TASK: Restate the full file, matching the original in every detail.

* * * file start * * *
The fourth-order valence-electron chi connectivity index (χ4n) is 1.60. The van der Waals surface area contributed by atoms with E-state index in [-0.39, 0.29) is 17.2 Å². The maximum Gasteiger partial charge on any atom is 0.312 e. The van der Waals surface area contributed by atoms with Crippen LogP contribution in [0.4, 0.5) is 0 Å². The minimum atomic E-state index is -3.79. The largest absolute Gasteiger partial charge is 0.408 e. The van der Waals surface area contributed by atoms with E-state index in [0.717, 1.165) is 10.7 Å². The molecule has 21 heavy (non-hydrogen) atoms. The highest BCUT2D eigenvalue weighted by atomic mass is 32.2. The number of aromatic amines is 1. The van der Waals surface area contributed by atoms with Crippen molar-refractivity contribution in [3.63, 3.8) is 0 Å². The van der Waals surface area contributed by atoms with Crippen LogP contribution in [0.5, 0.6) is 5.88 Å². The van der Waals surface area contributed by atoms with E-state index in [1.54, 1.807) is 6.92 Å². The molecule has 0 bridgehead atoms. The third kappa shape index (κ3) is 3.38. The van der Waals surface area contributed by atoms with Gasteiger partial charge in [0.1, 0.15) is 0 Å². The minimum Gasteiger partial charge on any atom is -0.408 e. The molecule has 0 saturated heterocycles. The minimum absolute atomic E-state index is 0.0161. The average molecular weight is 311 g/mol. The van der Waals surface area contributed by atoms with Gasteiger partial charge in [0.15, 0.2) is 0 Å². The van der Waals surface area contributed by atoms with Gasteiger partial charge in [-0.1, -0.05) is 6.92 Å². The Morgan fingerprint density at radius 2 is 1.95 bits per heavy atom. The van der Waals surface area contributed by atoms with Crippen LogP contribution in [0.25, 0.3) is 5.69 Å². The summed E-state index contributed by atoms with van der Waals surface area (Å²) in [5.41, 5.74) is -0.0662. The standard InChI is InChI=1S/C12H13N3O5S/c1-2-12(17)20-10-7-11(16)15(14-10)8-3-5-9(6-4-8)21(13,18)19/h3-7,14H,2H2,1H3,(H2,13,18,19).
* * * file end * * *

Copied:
The fourth-order valence-electron chi connectivity index (χ4n) is 1.60. The van der Waals surface area contributed by atoms with E-state index in [-0.39, 0.29) is 17.2 Å². The maximum Gasteiger partial charge on any atom is 0.312 e. The van der Waals surface area contributed by atoms with Crippen LogP contribution in [0.4, 0.5) is 0 Å². The minimum atomic E-state index is -3.79. The largest absolute Gasteiger partial charge is 0.408 e. The van der Waals surface area contributed by atoms with E-state index in [0.717, 1.165) is 10.7 Å². The molecule has 21 heavy (non-hydrogen) atoms. The highest BCUT2D eigenvalue weighted by atomic mass is 32.2. The number of aromatic amines is 1. The van der Waals surface area contributed by atoms with Crippen molar-refractivity contribution in [3.63, 3.8) is 0 Å². The van der Waals surface area contributed by atoms with Crippen LogP contribution in [0.5, 0.6) is 5.88 Å². The van der Waals surface area contributed by atoms with E-state index in [1.54, 1.807) is 6.92 Å². The molecule has 0 bridgehead atoms. The third kappa shape index (κ3) is 3.38. The van der Waals surface area contributed by atoms with Gasteiger partial charge in [0.1, 0.15) is 0 Å². The minimum Gasteiger partial charge on any atom is -0.408 e. The molecule has 0 saturated heterocycles. The minimum absolute atomic E-state index is 0.0161. The average molecular weight is 311 g/mol. The van der Waals surface area contributed by atoms with Gasteiger partial charge in [0.15, 0.2) is 0 Å². The van der Waals surface area contributed by atoms with Gasteiger partial charge in [-0.1, -0.05) is 6.92 Å². The Morgan fingerprint density at radius 2 is 1.95 bits per heavy atom. The van der Waals surface area contributed by atoms with Crippen LogP contribution in [0.25, 0.3) is 5.69 Å². The summed E-state index contributed by atoms with van der Waals surface area (Å²) in [5.41, 5.74) is -0.0662. The standard InChI is InChI=1S/C12H13N3O5S/c1-2-12(17)20-10-7-11(16)15(14-10)8-3-5-9(6-4-8)21(13,18)19/h3-7,14H,2H2,1H3,(H2,13,18,19).